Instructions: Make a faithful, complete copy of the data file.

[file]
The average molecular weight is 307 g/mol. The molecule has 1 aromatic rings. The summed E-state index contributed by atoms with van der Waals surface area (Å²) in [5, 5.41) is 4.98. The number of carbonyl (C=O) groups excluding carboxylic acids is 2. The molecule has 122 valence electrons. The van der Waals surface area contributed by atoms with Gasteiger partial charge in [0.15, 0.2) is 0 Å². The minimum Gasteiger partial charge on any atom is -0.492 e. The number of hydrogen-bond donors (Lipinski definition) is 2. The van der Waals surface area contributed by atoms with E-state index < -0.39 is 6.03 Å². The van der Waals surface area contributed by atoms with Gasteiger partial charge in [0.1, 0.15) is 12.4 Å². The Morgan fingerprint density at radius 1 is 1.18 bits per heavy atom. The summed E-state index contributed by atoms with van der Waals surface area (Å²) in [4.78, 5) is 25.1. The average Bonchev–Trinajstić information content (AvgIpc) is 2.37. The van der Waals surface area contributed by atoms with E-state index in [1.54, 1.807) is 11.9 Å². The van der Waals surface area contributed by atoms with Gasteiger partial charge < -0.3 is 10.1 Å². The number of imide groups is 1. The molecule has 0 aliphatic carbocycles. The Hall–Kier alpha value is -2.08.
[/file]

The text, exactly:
The average molecular weight is 307 g/mol. The molecule has 1 aromatic rings. The summed E-state index contributed by atoms with van der Waals surface area (Å²) in [5, 5.41) is 4.98. The number of carbonyl (C=O) groups excluding carboxylic acids is 2. The molecule has 122 valence electrons. The van der Waals surface area contributed by atoms with Gasteiger partial charge in [0.15, 0.2) is 0 Å². The minimum Gasteiger partial charge on any atom is -0.492 e. The number of hydrogen-bond donors (Lipinski definition) is 2. The van der Waals surface area contributed by atoms with E-state index < -0.39 is 6.03 Å². The van der Waals surface area contributed by atoms with Gasteiger partial charge in [0.1, 0.15) is 12.4 Å². The Morgan fingerprint density at radius 1 is 1.18 bits per heavy atom. The summed E-state index contributed by atoms with van der Waals surface area (Å²) in [4.78, 5) is 25.1. The average Bonchev–Trinajstić information content (AvgIpc) is 2.37. The van der Waals surface area contributed by atoms with E-state index in [1.54, 1.807) is 11.9 Å². The van der Waals surface area contributed by atoms with Gasteiger partial charge < -0.3 is 10.1 Å². The number of imide groups is 1. The molecule has 0 aliphatic carbocycles. The Hall–Kier alpha value is -2.08.